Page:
Caring for Stag/Bone/Ivory Handles
Stag and bone handles are beautiful to have as knife handles, but being natural materials they contain a certain amount of water content. This may dry up overtime if not well maintained and cause the stag handle to shrink or even crack, leaving the tang of the knife exposed. This is especially true in places that experience a dry climate all year round.
To prevent this, we have some tips for you on how to "re-hydrate" your stag handles and keep them nice and plump to prevent cracks. Do note that some other natural materials like Ivory and horns may shrink over time and need these treatment too.
Things you need:
- Big container/glass beaker (at least tall enough to fit the knife handle)
- Mineral Oil
- Rubbing alcohol
- Renaissance Wax (optional)
Steps to re-hydrate a stag/bone/ivory handle:
- Prep the knife handle. Wipe down the handle with rubbing alcohol to remove any dirt, oil and surface moisture.
- Pour the mineral oil into the beaker. Fill the beaker such when the handle is in the beaker, the oil level passes the tang slightly (ie the whole handle is submerged).
- Immerse the knife into the oil. Do it with the stag handle downwards (duh!) and the blade sticking out of the container.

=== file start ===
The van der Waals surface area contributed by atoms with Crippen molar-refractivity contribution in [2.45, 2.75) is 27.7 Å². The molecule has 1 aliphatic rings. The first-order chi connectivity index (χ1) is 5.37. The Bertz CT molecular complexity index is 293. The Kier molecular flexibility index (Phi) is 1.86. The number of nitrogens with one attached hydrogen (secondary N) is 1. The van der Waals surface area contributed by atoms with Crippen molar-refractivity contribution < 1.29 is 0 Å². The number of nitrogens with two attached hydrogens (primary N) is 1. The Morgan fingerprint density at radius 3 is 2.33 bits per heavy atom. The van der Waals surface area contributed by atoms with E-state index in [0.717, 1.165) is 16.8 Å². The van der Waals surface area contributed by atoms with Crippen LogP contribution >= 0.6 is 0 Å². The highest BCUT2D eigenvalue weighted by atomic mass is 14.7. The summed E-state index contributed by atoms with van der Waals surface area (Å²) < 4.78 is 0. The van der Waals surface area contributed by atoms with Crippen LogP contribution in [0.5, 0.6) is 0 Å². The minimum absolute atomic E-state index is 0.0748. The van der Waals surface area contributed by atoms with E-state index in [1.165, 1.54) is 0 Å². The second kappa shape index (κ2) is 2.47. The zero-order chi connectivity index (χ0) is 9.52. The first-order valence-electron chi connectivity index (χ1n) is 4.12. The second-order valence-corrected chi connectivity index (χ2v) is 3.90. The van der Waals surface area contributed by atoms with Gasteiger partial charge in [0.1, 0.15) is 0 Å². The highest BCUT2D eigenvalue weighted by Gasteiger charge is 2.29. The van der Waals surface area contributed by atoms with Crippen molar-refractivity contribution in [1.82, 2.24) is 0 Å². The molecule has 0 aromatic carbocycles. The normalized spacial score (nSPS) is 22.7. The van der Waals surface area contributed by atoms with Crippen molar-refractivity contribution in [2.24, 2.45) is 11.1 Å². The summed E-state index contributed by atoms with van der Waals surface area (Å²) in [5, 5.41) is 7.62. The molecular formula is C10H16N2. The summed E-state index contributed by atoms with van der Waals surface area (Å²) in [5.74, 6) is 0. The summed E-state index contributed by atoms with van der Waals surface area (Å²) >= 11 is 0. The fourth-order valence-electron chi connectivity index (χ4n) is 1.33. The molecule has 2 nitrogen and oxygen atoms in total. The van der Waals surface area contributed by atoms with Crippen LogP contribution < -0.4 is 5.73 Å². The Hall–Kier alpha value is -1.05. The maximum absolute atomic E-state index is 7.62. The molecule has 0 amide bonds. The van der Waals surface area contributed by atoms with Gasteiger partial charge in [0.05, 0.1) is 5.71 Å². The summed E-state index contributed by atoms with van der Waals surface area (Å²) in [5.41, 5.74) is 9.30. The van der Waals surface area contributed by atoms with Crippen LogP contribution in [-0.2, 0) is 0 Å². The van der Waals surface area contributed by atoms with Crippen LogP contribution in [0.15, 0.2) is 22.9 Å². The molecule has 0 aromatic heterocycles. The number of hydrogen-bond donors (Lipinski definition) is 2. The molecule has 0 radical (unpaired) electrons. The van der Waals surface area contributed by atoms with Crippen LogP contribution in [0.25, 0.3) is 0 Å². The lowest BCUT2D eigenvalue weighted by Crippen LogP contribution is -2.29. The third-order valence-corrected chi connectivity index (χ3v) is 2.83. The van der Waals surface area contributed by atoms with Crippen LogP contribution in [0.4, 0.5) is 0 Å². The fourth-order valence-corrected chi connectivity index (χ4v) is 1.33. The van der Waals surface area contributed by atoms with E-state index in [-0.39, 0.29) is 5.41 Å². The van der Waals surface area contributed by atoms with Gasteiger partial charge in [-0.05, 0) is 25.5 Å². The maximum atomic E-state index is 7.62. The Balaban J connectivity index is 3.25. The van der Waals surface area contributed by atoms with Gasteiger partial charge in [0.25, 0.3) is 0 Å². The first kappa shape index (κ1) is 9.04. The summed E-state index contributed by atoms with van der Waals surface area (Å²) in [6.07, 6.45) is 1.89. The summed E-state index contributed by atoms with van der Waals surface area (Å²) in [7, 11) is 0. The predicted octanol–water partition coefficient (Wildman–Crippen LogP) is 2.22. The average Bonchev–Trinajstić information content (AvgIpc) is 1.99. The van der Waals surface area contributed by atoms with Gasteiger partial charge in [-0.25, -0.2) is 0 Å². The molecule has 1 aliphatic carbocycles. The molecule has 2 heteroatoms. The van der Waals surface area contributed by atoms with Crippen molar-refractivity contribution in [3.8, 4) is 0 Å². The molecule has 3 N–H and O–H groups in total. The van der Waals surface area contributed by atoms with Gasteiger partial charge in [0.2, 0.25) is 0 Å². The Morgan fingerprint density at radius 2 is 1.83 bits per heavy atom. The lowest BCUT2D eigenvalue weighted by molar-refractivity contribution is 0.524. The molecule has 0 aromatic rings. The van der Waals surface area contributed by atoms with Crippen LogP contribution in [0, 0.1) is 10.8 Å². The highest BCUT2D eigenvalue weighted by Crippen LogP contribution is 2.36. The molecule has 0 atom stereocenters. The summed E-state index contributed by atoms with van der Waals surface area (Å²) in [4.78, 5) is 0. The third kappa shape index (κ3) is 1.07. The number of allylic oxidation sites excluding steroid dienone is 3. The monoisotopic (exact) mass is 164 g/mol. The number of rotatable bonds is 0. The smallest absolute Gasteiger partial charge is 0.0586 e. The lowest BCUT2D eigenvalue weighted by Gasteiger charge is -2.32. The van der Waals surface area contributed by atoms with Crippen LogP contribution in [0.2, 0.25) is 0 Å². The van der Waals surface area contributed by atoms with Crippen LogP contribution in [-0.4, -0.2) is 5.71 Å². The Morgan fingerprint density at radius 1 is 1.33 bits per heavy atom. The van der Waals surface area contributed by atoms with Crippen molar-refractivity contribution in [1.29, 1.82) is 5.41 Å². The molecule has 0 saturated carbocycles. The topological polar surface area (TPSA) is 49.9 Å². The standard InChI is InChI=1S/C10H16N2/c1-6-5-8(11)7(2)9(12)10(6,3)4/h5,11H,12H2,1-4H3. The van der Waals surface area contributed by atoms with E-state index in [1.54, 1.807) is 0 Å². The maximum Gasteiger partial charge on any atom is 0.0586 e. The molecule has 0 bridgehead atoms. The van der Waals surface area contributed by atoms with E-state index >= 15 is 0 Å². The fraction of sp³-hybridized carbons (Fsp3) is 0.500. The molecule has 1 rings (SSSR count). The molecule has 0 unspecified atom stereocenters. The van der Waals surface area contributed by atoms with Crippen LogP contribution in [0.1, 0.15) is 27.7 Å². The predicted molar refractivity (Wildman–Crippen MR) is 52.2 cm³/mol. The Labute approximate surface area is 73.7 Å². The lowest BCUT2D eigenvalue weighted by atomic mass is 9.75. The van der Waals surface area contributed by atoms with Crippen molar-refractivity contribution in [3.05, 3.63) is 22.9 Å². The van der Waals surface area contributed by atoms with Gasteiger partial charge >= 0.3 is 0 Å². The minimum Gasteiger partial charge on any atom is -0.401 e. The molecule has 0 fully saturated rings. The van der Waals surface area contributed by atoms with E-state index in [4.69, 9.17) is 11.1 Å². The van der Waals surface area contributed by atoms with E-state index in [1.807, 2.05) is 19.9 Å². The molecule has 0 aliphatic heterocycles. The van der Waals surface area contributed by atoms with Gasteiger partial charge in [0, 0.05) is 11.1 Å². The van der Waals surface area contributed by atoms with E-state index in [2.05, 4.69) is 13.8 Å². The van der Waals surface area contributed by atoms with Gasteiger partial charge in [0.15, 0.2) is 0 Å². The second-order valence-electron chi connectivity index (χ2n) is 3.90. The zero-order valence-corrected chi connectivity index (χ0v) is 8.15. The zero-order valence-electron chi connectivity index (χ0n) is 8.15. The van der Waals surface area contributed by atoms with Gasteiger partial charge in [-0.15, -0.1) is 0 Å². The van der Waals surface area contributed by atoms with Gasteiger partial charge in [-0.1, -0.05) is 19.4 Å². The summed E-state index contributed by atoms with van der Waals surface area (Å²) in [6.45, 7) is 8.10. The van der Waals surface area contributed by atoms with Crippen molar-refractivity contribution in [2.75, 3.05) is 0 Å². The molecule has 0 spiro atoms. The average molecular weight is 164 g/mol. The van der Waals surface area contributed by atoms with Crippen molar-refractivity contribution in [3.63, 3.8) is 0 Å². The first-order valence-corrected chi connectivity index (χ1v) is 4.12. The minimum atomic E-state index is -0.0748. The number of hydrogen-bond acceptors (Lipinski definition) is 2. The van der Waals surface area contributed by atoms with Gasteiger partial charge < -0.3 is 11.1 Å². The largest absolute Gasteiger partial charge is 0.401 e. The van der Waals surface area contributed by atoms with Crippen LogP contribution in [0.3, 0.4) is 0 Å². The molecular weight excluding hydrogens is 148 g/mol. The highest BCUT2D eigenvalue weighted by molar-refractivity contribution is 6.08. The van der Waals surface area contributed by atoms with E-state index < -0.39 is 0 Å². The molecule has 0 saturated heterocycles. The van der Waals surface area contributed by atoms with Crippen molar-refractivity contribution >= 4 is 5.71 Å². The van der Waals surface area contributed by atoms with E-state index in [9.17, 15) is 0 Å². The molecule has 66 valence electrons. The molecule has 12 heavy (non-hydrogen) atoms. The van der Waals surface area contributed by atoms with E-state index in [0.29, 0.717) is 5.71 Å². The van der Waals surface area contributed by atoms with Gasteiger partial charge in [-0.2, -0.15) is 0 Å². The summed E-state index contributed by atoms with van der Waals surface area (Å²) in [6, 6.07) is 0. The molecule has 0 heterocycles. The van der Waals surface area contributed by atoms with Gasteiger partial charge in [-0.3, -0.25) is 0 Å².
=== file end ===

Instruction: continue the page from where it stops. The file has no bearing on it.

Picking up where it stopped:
- Leave to stand for 24 hours. This will allow the oil to seep into the pores of the bone and make it hydrated.
- Inspect the handle. It should have become a little fatter and the gaps and cracks should have become less noticeable.
- Soak again if needed. If the stag handle has not been fattened to the previous diameter (before shrinkage), soak in the oil for a another day or 2.
- Wipe clean and store. Or, once oil free, buff renaissance wax into the handle to seal in the moisture.
This treatment should improve the condition of the bone handle. It should be done at least once every 3 months, or a better indicator would be when the handle starts to shrink.
CAUTION: Mineral oil may darken Ivory or natural bones. Use at your own risk and always try on a small patch first.
However if your stag handle is looking fine, rubbing it down with mineral oil should be fine. Use the soaking method above when you start to notice some form of shrinkage.